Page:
Pedram, the head of the Site Integrity team at Facebook, challenged his team to hack into his account.
The Site Integrity team is the team responsible for protecting Facebook's user data. The purpose of the challenge was to be a fun team building exercice, make us think outside the box and learn about techniques malicious people might use against us.
Our exact goal was to gain his Facebook password using any method that a non-employee might be able to leverage.
I worked with Dan Muriello, and we eventually managed to break into his account. It did require me to camp outside his home for almost two months!
Various team members initially tried to phish him by sending emails or links which would prompt for his Facebook password.
This kind of social engineering attacks work when done at a large scale, but is not effective against a specific well informed person. In addition, since Pedram asked us to break into his account, he was always being more careful than the average person.
Some people even tried sophisticated tricks, such as tab nabbing with no luck.
Dan and I decided to drive up to Pedram's home and check out his wifi network. The "ether" is inherently a broadcast medium: if you can get on the wireless network, you can potentially see all the communications, which includes sensitive information like passwords.
We gathered some basic equipment: a laptop, a wifi card with an external antenna, a magnetic mount antenna for the car, etc. When we arrived outside his home, we discovered a few access points. We identified his network and it was encrypted using WEP, a very weak protocol which was deprecated since 2004.
At this point, we thought it was going to be easy (and that we would be done in a few hours). In order to go unnoticed, we stayed a block away from his home. Our signal quality was therefore poor and we didn't grasp what this implied right away.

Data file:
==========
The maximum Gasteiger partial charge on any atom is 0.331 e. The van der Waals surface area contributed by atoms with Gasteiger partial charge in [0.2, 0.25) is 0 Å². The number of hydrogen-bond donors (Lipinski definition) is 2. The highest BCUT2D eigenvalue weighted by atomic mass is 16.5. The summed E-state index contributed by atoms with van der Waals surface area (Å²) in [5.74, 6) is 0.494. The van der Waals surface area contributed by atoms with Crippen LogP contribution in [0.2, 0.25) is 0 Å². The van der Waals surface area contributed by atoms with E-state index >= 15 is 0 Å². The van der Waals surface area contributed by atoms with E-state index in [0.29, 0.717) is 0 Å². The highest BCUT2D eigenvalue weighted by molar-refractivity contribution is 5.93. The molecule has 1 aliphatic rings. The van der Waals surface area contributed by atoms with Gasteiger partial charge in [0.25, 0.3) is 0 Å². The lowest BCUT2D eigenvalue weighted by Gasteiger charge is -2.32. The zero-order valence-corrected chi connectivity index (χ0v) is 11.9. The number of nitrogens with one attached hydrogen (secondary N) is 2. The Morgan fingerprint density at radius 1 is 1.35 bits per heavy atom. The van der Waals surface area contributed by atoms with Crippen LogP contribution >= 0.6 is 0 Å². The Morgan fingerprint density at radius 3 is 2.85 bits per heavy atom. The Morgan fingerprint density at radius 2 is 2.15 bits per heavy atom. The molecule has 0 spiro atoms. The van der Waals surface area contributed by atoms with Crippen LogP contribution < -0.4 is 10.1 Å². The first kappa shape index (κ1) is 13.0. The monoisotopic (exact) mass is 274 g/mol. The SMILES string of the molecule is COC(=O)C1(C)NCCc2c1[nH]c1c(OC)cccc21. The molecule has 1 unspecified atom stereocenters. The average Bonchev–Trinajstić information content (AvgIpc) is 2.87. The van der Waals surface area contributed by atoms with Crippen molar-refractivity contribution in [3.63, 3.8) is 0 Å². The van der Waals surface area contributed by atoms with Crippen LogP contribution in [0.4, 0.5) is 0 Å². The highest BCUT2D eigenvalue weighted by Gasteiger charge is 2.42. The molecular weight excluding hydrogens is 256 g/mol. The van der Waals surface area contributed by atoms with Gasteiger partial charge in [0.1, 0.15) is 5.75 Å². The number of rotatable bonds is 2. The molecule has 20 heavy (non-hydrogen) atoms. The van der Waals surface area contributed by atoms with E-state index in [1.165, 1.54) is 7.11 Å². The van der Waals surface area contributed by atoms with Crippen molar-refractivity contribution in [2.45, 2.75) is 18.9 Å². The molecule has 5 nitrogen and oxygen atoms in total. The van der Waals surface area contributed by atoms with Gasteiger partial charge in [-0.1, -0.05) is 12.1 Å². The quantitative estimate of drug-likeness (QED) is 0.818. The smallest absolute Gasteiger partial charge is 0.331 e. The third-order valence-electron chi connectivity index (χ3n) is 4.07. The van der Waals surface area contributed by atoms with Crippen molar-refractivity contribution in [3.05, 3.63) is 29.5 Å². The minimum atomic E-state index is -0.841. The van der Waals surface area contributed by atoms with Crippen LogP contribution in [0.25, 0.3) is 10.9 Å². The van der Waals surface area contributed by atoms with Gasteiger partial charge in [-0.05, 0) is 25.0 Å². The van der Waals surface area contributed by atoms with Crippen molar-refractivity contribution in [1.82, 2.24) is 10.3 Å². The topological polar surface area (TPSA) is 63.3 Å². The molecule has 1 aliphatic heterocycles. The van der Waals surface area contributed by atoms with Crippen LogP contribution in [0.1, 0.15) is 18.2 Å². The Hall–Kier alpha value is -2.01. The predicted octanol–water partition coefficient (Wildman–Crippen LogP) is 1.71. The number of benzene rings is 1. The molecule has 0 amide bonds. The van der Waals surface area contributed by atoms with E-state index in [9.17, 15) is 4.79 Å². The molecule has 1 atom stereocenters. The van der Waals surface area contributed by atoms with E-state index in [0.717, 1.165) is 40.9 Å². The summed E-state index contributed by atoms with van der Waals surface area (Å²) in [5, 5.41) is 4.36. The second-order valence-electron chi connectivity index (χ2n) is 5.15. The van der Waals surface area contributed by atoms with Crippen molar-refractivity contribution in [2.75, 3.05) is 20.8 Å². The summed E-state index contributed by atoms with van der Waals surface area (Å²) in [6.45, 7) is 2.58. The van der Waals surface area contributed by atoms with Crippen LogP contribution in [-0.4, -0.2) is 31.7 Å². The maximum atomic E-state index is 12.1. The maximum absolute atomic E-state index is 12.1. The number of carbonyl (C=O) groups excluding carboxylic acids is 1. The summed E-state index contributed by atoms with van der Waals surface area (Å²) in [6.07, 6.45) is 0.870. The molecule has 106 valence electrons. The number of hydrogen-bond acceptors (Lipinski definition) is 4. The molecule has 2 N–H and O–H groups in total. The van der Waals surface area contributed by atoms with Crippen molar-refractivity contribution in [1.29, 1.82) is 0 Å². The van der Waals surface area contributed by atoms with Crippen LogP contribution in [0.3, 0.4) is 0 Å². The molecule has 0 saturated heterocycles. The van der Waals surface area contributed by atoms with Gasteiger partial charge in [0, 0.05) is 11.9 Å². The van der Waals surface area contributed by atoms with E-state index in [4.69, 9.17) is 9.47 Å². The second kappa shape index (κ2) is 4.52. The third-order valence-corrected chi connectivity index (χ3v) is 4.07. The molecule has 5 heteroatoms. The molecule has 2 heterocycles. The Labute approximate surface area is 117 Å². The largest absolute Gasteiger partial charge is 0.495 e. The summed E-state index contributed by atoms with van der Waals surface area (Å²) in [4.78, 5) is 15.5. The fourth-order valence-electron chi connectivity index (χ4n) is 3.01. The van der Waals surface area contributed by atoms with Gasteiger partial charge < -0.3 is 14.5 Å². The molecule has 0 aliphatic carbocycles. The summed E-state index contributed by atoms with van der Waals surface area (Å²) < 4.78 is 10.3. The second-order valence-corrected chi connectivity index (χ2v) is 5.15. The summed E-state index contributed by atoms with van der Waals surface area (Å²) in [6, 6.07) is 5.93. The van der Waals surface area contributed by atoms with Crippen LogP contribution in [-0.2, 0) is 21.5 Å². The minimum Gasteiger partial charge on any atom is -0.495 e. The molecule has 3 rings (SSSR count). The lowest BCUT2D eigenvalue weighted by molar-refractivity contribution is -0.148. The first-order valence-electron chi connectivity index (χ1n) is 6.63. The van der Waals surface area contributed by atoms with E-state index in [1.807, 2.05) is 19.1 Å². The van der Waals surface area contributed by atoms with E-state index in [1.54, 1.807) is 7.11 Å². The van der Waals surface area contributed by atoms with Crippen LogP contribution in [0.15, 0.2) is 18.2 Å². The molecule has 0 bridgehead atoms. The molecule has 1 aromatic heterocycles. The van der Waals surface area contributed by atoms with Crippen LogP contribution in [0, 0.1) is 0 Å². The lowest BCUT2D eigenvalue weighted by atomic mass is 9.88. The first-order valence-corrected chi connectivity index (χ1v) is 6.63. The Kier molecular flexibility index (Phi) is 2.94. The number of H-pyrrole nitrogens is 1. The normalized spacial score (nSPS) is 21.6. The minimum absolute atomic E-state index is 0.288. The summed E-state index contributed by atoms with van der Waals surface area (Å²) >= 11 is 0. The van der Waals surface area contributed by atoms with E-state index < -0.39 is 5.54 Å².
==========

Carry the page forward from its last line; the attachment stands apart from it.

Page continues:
In hindsight we should have probably postponed our work and returned with a larger, perhaps directional antenna. We were stubborn and we decided to stick with the equipment we had. Also, hindsight is always 20/20.
The known weaknesses in WEP requires capturing a lot of packets, which can be achieved by either waiting for a while or triggering an amplification attack. We had the tools to perform the amplification attack, which involves capturing a specific packet and then replaying it.
About an hour later we had enough weak IVs and the wireless password showed up on our screen: we were inside the network!
Once inside his network we could see his internet traffic but there was a problem: the Facebook login page was served over http but the login form was sent over https, which implies the data is encrypted with SSL/TLS.
Thankfully for the internet, SSL/TLS cannot be cracked as easily as WEP. The process of serving the initial page over http is however prone to ssl stripping. If you can modify the traffic, you can remove the https part from the form.
Once you are on a network, there are various ways to force all the traffic to flow through your computer: you can spoof dhcp, spoof arp, send fake dns responses, hijack tcp connections, etc. These are all core networking protocols which were designed with the assumption that the underlying network is secure.